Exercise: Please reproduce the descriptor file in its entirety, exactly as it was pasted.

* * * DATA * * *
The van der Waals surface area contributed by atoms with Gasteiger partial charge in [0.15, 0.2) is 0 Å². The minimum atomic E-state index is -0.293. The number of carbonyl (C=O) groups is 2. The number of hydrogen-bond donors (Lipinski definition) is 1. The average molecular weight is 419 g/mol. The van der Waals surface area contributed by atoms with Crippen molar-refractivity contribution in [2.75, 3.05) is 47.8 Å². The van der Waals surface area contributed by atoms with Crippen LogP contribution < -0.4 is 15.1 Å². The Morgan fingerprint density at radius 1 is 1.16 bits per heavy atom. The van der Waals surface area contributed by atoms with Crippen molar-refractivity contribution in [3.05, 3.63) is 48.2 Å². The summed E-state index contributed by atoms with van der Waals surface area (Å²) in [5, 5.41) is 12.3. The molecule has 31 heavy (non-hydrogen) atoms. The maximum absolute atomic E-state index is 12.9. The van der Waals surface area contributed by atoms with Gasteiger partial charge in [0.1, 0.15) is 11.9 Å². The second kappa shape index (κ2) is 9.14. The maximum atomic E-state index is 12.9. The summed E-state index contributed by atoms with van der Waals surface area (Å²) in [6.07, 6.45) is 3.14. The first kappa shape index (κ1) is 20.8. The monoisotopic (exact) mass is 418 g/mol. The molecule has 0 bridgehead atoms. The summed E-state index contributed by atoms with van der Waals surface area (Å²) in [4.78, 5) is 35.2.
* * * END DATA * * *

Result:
The van der Waals surface area contributed by atoms with Gasteiger partial charge in [0.15, 0.2) is 0 Å². The minimum atomic E-state index is -0.293. The number of carbonyl (C=O) groups is 2. The number of hydrogen-bond donors (Lipinski definition) is 1. The average molecular weight is 419 g/mol. The van der Waals surface area contributed by atoms with Crippen molar-refractivity contribution in [2.75, 3.05) is 47.8 Å². The van der Waals surface area contributed by atoms with Crippen LogP contribution < -0.4 is 15.1 Å². The Morgan fingerprint density at radius 1 is 1.16 bits per heavy atom. The van der Waals surface area contributed by atoms with Crippen molar-refractivity contribution in [3.05, 3.63) is 48.2 Å². The summed E-state index contributed by atoms with van der Waals surface area (Å²) in [5, 5.41) is 12.3. The molecule has 31 heavy (non-hydrogen) atoms. The maximum absolute atomic E-state index is 12.9. The van der Waals surface area contributed by atoms with Gasteiger partial charge in [0.1, 0.15) is 11.9 Å². The second kappa shape index (κ2) is 9.14. The maximum atomic E-state index is 12.9. The summed E-state index contributed by atoms with van der Waals surface area (Å²) in [6.07, 6.45) is 3.14. The first kappa shape index (κ1) is 20.8. The monoisotopic (exact) mass is 418 g/mol. The molecule has 0 bridgehead atoms. The summed E-state index contributed by atoms with van der Waals surface area (Å²) in [4.78, 5) is 35.2.